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When is it worth applying garden lime?

When is it worth applying garden lime?

Lime fertilizer is an important material in the garden because it counteracts acidification of the garden soil and thus ensures that your plants can always absorb enough nutrients.

There are different types of lime, but the most suitable for the hobby and home garden is the versatile garden lime.

What is garden lime?

Basically, lime is a form of the chemical element calcium (Ca), which is one of the most important mineral building blocks of humans, animals and plants. Bones and teeth consist largely of calcium, while the mineral is an elementary component of the cell walls of plants.

In nature, calcium occurs in various types of rock and sediments, mostly in its form as calcium carbonate (CaCO3, also known as carbonate of lime). This raw material is also the basis of most lime fertilizers.  Limestone is usually obtained from so-called limestone deposits, which are sediment deposits from the primordial seas.

Many millions of years ago, the calcareous remains of sea creatures such as snails, mussels, crabs, and others formed the basis of these rock layers. Limestone today makes up a large part of the earth’s crust and serves as an important raw material for all kinds of purposes in industry, house, and garden.

Garden lime against moss

Moss loves acidic soil. If you have a lot of moss in your lawn, this is a sure sign that your soil is acidic. Garden lime can help here because it is alkaline and therefore raises the pH value in the soil.

The lime is best applied in the spring and worked into the soil with a scarifier. Scarifying also brings oxygen into the soil, which moss also hates.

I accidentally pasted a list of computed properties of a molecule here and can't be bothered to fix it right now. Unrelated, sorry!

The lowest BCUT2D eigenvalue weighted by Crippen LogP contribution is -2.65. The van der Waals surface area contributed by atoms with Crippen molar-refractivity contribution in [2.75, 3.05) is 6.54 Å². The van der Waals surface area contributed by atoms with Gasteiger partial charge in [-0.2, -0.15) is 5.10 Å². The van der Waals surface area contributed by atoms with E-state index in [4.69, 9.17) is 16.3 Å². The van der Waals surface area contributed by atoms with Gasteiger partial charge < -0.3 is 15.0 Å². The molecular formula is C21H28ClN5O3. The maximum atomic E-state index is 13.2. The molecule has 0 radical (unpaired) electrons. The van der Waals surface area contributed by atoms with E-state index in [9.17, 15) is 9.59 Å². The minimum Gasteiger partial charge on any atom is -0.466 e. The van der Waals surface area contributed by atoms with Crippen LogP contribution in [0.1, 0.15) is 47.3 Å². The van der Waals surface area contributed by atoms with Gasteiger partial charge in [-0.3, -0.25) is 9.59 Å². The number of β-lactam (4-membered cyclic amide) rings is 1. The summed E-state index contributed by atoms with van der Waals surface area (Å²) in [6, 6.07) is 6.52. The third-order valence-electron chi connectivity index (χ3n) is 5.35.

What do you need garden lime for?

Every soil naturally has a different pH value, which is a measure of the amount of hydrogen present in the soil. The pH value is shown on a scale between 0 and 14, with neutral soil having a value of 7.

Acidic soils lie below, alkaline (also called basic) above. Most plants thrive best at values ​​between 6 and 7, although there are of course also pronounced acid lovers (moor bed plants) or sand plants.

The plants have their own preferences in this regard, which should be taken into account when choosing a location as well as when fertilizing and liming.

However, the pH value of the soil is not static but can be influenced both unfavorably and favorably. Mowing the lawn and harvesting the berries from the vegetable patch naturally leads to slow acidification, which must be counteracted by targeted liming.

Over-fertilization of the soil with nitrogen-based fertilizers also leads to over-acidification. If the pH of the soil is too acidic, this has many disadvantages for the plants:

  • Nutrient Availability: Plants cannot absorb vital nutrients such as nitrogen, phosphorus, and potassium in acidic soil. Growth is inhibited.
  • Microorganism activity: Bacteria and fungi cannot break down organic matter under acidic soil conditions, so the nutrient cycle in the soil breaks down.
  • Aluminum poisoning: Aluminum dissolves at low pH levels, which restricts root growth and thus the availability of nutrients and water.

Liming counteracts acidification and thus deficiency symptoms.

When does the floor need to be whitewashed?

Garden lime is a tried and tested means of soil improvement, as it supplies the plants with calcium and also makes other nutrients available in the soil. At the same time, the pH value in the soil is raised, so that liming counteracts acidification.

Advantages of garden lime:

  • raises the pH of the soil and neutralizes acidity
  • supplies plants with lime
  • improves the availability of nutrients
  • improves the soil structure, creates fine-grained soil
  • this is important for the plants to hold themselves in the soil and for their nutrient uptake
  • promotes the activity of soil organisms
  • strengthens the resistance of plants to diseases
  • impedes the growth of many acid-loving weeds and mosses

However, garden lime not only has advantages, but also tangible disadvantages. These occur when the agent is used incorrectly or excessively and reverse the positive effects of liming.